There’s a growing consensus (of one) in my mind that Nana Maru San Batsu is the sleeper of the season – unless you count Made in Abyss, though I fully expected that to be good, just not a potential masterpiece. In fact these two were my two sleeper picks of the season, and I will assume no false modestly in stating that I’m pretty fecking good at picking out sleepers, even if I say so myself (which I just did). It’s always nice when the pre-season favorites live up to expectations, but having a sleeper pick pay off is a distinct pleasure in its own right.
As I stated last week, I may have a bias in favor of 7O3X because I have a history with organized quizzing and an unabashed love of trivia. But I truly believe there’s plenty here to keep even viewers who aren’t enamored of the subject matter engaged (just as there was with Chihayfuru, Kabukibu!, et al). The characters here are genuinely likeable, the execution is excellent, and at least from my perspective the series is doing an excellent job of making quiz bowl a compelling subject even if one isn’t especially familiar with it.
Fact is, Nana Maru San Batsu is teaching me a lot about quiz bowl I never knew – which is probably because though I made it all the way to TV (“Win Ben Stein’s Money”) I’m pretty much self-taught. I never belonged to any school quiz teams or such, and while my love of trivia was for its own sake, anything I learned about the tricks of the quiz trade was through trial and error. You do pick up certain things about when to buzz and when not to, question patterns and the like – but I can’t help but think if I’d watched this series before I started quizzing competitively it would have done me a lot of good.
There’s a bunch of really good stuff this week, but I especially liked the scene where Sasajima-sempai took Shiki aside to explain the nature of the game to him. Shiki was clearly disillusioned because he had a view of quiz bowl as a kind of romantic ideal, a test of pure knowledge, but came to see that it was more of a memory and reflexes contest. Sasakima in fact compared it to Karuta (funnily enough), and I totally get that – the emphasis being on figuring out what the reader is going to say before he actually says it. But it does go much deeper than that – as the kaichou points out, there are literally thousands of even “classic” questions – no one could memorize all of them. And in fact, the real art is in “reading” the reader (another similarity with Karuta) – they give you clues as to what sort of question it is through emphasis and inflection.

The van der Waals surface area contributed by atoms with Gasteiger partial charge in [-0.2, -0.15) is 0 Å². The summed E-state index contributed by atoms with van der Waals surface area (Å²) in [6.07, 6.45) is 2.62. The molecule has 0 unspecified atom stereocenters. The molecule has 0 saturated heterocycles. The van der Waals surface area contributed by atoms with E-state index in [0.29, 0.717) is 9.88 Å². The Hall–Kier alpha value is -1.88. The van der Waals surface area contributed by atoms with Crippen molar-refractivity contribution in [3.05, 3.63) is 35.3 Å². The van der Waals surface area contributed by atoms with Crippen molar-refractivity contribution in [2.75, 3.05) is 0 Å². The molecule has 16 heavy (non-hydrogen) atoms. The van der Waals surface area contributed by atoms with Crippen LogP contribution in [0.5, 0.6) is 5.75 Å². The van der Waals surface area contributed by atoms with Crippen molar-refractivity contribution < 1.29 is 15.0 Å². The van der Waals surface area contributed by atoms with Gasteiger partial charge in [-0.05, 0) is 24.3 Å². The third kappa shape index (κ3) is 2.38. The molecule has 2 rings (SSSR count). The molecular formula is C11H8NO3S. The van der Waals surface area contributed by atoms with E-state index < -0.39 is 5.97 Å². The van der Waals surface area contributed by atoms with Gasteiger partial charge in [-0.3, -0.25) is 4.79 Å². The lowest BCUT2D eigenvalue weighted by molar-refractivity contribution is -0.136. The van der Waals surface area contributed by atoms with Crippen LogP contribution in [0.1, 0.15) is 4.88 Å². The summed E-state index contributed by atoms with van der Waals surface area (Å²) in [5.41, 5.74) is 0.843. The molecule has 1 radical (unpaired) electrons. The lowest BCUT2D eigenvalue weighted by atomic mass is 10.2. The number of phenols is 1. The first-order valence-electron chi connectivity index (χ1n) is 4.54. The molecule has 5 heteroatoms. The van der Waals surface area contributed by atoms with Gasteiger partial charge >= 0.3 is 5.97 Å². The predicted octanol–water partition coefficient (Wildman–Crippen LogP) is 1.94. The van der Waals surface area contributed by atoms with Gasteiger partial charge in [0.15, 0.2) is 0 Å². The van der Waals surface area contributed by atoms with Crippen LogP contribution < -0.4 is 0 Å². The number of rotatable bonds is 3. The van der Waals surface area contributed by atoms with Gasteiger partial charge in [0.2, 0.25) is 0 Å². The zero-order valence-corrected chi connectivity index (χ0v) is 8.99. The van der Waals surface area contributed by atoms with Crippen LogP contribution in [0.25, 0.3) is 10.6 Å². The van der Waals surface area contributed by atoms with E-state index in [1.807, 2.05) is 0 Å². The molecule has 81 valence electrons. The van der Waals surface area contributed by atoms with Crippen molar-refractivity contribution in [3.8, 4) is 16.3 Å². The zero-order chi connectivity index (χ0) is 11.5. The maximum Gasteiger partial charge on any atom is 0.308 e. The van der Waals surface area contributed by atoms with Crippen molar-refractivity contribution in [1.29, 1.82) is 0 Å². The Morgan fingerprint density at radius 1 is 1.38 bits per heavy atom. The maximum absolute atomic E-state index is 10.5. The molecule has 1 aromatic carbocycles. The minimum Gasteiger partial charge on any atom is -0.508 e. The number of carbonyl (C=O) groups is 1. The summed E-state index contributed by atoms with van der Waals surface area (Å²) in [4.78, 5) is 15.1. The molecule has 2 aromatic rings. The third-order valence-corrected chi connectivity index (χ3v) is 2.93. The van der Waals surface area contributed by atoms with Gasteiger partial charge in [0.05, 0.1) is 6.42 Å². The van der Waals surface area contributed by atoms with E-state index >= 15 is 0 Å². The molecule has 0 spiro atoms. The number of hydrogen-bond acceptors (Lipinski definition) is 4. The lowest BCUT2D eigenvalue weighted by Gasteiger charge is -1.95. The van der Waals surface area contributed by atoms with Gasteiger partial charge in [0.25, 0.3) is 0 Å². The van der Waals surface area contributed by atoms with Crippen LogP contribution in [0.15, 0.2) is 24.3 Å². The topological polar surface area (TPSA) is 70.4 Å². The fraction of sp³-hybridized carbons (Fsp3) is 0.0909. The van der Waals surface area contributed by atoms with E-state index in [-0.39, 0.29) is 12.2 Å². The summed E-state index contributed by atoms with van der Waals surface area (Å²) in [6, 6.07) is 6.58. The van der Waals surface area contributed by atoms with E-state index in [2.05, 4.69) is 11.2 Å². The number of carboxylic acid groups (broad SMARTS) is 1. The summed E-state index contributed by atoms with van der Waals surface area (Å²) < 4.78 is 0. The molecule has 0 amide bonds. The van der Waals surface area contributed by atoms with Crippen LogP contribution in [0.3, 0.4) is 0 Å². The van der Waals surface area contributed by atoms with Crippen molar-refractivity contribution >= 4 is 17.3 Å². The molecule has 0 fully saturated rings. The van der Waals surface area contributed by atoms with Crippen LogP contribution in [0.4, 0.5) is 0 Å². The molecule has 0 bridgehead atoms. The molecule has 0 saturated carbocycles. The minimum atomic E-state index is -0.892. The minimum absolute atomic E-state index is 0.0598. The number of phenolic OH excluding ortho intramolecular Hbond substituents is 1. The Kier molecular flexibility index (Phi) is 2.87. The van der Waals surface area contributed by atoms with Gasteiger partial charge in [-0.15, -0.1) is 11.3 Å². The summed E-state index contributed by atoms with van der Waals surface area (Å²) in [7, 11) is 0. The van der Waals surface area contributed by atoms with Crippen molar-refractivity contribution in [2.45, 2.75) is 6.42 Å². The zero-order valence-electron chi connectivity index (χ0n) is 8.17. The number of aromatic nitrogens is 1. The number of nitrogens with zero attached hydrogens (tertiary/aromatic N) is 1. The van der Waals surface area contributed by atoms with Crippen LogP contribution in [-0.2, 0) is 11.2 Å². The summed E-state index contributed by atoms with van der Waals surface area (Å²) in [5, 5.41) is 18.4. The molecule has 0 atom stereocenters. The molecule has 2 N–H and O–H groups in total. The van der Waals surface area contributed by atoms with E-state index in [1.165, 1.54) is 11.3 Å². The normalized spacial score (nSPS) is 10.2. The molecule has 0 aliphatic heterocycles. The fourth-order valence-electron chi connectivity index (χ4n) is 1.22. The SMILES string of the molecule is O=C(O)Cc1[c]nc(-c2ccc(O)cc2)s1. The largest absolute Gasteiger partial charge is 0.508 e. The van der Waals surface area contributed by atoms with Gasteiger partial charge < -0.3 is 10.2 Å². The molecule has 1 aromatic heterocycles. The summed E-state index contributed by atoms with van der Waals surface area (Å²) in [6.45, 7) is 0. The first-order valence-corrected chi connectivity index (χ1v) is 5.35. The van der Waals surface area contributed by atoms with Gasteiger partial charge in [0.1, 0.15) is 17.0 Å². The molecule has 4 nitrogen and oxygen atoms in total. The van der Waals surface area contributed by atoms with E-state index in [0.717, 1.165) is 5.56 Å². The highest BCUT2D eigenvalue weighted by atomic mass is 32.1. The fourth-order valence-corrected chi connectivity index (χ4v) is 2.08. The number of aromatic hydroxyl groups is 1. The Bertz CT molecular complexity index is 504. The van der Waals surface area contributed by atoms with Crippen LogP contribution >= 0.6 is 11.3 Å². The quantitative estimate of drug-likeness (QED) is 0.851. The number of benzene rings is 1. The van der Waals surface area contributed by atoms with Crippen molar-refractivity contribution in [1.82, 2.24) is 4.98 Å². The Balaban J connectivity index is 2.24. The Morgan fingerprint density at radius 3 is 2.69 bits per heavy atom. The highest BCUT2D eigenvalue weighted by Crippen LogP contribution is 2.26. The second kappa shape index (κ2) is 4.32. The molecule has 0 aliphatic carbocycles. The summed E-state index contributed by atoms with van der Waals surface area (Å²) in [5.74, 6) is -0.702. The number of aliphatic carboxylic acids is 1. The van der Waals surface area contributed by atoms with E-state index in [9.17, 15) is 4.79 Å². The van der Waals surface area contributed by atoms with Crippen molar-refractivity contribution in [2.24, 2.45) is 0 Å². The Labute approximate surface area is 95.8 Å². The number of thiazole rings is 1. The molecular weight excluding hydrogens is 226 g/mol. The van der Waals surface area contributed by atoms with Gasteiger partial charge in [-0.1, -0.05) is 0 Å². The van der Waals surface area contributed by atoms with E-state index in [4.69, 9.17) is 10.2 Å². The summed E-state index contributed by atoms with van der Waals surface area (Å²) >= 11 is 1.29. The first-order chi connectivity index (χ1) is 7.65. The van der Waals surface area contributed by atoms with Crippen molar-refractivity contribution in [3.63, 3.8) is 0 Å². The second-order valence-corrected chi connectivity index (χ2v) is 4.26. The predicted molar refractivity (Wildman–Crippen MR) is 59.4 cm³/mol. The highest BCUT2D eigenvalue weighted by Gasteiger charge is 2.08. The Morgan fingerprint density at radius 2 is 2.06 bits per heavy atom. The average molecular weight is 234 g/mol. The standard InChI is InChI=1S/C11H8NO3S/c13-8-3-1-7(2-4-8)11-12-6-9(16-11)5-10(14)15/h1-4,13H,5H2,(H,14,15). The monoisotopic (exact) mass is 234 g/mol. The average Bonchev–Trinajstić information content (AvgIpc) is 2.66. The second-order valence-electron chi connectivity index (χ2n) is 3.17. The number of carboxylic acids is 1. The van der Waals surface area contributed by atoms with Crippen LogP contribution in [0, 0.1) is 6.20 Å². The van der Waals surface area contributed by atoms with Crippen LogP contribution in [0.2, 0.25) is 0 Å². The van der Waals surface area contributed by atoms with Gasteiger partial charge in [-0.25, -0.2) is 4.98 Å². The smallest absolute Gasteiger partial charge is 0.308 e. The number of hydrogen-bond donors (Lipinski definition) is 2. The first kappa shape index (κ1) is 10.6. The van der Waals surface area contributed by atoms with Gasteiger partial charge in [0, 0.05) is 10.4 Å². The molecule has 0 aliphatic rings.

The contest itself is again rather exciting, with the format for the second round changing completely – now, answers are written on a board and everyone gets a chance to answer. But only the buzzer can win three points, and only they can lose them if incorrect – which brings in a new layer of strategy. Shiki is in over his head here, but his learning curve is impressive. Mikuriya-kun is the clear class of the field, but not especially gracious – even when he’s clinched his place in the finals, he still buzzes in for the final question despite there being two players who needed three points to advance.
A lot of the fun here is in watching Shiki try and figure out the game – he’s a very smart kid and excellent at spotting patterns. Mikuriya can certainly spot a potential rival here, even as Shiki is coming up last in the semi-finals – in fact it’s the little 7th-grader Sasaki and Mari’s friend Kouzuki who move on to the “Five and Two” finals. There’s not much doubt as to who’s going to win here, but the real drama comes from the audience – from Shiki, who blurts out the answer to a question when he’s unraveled it even before Mikuriya can. Even without having the etiquette explained to him Shiki knows this is a major faux pas, but Mikuriya has definitely taken notice.
The essence of a story like 7O3X is a kid like Shiki finding something he can be passionate about and discovering himself in the process, and we’re certainly seeing that well-executed here. But I also like the fact that rather than be threatened by him, Mikuriya sees the potential fun in having Shiki grow into a true rival. There’s a lot to build on here besides Shiki’s bildungsroman journey – maybe a hint of spark between Shiki and Mari, a “fated rivalry”, the quest to build up the Buzou High Quiz Circle, a large cast of quiz kids, the intricacies of quiz bowl itself. Nana Maru San Batsu has definitely won me over . I’m ready to buzz in now – no need to hear any more of the question…